Walvis Bay is located on Namibia's west coast and is the largest deep-water commercial port of the country. The town is situated just north of the Tropic of Capricorn in the Kuiseb River delta and lies at the end of the TransNamib Railway to Windhoek, and on the B2 road.
Although discovered by Diaz in 1487 - Walvis Bay was only founded in 1793 by the Cape Dutch. Two years later it was annexed by the British. In 1910 Walvis Bay became part of the South African Union. The Dutch referred to it as Walvisch Baye and the English as Whale Bay. In its eventual proclamation, it came to be called Walfish Bay, then Walvish Bay, and ultimately Walvis Bay.
The Walvis Bay Lagoon attracts board sailing enthusiasts from all over the world. Walvis Bay is one of the world’s best spots for windsurfing, kite surfing and kayaking. Boat cruises are also popular and provide great views of dolphins, seals and spectacular seabirds.
The Walvis Bay Yacht Club organises regattas for hobby cats, fireballs and catamarans. The aim of the club is the encouragement of amateur yacht sailing and the operation of sea-going motor yachts in Walvis Bay and adjacent waters. In December the Club hosts the 19-mile-long Off-Shore Yacht Race from Walvis Bay to Swakopmund.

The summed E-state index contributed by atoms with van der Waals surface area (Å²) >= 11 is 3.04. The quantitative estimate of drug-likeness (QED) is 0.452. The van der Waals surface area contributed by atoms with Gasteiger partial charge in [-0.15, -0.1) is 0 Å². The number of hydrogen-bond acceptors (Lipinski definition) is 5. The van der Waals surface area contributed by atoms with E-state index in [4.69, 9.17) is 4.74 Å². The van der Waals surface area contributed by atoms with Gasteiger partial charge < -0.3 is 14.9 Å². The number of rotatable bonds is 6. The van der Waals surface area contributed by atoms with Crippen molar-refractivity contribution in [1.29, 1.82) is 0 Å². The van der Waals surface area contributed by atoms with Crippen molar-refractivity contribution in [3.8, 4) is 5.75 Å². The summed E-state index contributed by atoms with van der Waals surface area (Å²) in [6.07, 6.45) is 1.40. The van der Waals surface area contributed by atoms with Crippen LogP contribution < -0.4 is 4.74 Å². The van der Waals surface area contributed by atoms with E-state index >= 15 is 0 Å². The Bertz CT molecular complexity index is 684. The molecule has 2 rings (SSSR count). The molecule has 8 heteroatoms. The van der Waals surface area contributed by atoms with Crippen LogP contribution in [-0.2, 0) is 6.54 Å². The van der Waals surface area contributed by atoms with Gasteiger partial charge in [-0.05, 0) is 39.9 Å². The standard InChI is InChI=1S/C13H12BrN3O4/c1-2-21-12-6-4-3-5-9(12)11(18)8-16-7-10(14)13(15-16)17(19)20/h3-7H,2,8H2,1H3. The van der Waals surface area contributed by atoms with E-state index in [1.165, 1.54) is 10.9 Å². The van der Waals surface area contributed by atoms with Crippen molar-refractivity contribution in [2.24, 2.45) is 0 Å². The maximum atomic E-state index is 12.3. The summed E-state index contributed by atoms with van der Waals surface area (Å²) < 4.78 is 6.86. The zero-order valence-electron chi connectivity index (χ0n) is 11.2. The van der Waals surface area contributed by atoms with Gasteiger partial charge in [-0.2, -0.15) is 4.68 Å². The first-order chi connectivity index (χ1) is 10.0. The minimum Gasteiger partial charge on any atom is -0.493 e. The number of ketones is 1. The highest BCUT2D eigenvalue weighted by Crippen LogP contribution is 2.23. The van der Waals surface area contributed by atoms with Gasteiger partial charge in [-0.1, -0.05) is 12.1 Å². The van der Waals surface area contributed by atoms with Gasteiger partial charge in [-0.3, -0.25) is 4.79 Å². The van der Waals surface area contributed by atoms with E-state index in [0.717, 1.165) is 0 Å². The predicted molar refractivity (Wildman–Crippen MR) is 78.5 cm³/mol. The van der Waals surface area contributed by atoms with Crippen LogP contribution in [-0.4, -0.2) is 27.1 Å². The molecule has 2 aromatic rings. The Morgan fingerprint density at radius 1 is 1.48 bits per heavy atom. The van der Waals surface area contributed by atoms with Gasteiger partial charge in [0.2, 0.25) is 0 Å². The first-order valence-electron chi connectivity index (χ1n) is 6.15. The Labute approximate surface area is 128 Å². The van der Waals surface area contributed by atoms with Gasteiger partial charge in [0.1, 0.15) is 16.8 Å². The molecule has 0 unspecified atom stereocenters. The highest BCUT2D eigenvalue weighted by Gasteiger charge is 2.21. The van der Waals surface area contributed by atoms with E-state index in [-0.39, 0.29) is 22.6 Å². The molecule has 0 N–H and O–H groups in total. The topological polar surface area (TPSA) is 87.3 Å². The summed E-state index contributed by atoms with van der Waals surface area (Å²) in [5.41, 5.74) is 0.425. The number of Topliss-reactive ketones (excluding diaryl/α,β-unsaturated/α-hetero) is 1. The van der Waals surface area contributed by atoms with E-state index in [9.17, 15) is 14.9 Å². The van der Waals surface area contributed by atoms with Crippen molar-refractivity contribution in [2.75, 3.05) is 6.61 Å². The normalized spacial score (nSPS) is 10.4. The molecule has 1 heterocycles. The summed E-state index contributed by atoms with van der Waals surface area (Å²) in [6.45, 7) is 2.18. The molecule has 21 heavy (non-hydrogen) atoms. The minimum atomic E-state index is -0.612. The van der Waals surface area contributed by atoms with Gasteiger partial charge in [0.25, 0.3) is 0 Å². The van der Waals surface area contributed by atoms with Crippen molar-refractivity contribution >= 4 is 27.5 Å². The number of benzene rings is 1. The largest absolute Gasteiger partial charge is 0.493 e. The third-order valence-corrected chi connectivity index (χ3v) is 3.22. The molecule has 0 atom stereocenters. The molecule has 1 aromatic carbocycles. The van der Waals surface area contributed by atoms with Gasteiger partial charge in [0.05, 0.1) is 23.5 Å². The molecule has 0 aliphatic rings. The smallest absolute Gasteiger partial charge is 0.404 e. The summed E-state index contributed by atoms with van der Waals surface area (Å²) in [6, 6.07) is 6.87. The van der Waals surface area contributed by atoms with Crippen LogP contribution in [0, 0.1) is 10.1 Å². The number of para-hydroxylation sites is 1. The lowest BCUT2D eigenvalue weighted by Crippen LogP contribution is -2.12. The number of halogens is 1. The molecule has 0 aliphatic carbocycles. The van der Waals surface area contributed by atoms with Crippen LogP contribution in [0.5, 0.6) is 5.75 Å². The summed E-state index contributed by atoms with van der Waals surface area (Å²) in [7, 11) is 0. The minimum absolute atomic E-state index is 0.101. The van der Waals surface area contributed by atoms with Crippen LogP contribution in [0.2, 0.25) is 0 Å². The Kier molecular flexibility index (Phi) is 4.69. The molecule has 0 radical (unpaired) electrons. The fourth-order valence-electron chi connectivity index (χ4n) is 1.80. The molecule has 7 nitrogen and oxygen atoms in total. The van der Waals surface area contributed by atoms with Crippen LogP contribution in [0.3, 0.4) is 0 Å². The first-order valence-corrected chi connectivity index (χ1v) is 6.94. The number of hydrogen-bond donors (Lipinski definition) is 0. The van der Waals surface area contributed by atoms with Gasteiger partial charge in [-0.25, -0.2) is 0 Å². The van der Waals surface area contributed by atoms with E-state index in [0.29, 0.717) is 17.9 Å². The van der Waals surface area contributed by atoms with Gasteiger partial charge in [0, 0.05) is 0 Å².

This area is also a birder’s paradise. Wetlands in and around Walvis Bay are home to a large number of migrant birds and to more than half of southern Africa’s flamingos.
Located against the sand dunes and the sea just south of Walvis Bay within the Namib-Naukluft Park, Sandwich Harbour is another wetland of international importance. Sandwich Harbour’s northern wetland is sustained by water seeping from an aquifer beneath the dunes. This freshwater wetland supports 36 species of fish and a large bird population of shorebirds, waders and flamingos. Peak bird counts suggest up to 70,000 birds in summer.
Accommodation in and around Walvis Bay include Hotels, Luxury Guesthouses, Bed and Breakfasts, Self-catering and camping.